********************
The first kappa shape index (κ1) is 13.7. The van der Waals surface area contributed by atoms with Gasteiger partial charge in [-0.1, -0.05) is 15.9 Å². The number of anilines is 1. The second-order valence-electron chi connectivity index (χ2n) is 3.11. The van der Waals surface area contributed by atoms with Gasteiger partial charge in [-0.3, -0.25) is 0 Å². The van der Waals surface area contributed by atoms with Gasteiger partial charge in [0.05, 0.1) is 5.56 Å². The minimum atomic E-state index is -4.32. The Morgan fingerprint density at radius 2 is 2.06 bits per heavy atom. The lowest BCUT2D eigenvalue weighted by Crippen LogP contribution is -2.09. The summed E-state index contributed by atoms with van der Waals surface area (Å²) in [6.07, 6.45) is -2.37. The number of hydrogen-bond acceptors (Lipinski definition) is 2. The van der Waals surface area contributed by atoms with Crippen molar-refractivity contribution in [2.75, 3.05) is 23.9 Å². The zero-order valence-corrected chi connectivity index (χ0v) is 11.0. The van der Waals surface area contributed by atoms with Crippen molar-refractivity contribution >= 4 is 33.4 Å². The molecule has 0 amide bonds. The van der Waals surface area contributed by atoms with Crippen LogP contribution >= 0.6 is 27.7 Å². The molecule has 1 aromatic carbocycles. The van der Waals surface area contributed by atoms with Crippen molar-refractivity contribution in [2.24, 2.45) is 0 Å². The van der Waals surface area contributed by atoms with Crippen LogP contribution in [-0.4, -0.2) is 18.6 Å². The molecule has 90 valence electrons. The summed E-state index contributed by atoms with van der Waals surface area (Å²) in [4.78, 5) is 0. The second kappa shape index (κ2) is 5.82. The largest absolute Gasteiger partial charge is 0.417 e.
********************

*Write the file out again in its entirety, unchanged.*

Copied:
The first kappa shape index (κ1) is 13.7. The van der Waals surface area contributed by atoms with Gasteiger partial charge in [-0.1, -0.05) is 15.9 Å². The number of anilines is 1. The second-order valence-electron chi connectivity index (χ2n) is 3.11. The van der Waals surface area contributed by atoms with Gasteiger partial charge in [-0.3, -0.25) is 0 Å². The van der Waals surface area contributed by atoms with Gasteiger partial charge in [0.05, 0.1) is 5.56 Å². The minimum atomic E-state index is -4.32. The Morgan fingerprint density at radius 2 is 2.06 bits per heavy atom. The lowest BCUT2D eigenvalue weighted by Crippen LogP contribution is -2.09. The summed E-state index contributed by atoms with van der Waals surface area (Å²) in [6.07, 6.45) is -2.37. The number of hydrogen-bond acceptors (Lipinski definition) is 2. The van der Waals surface area contributed by atoms with Crippen molar-refractivity contribution in [2.75, 3.05) is 23.9 Å². The zero-order valence-corrected chi connectivity index (χ0v) is 11.0. The van der Waals surface area contributed by atoms with Crippen molar-refractivity contribution >= 4 is 33.4 Å². The molecule has 0 amide bonds. The van der Waals surface area contributed by atoms with Crippen LogP contribution >= 0.6 is 27.7 Å². The molecule has 1 aromatic carbocycles. The van der Waals surface area contributed by atoms with Crippen molar-refractivity contribution in [2.24, 2.45) is 0 Å². The van der Waals surface area contributed by atoms with Crippen LogP contribution in [-0.4, -0.2) is 18.6 Å². The molecule has 90 valence electrons. The summed E-state index contributed by atoms with van der Waals surface area (Å²) in [4.78, 5) is 0. The second kappa shape index (κ2) is 5.82. The largest absolute Gasteiger partial charge is 0.417 e.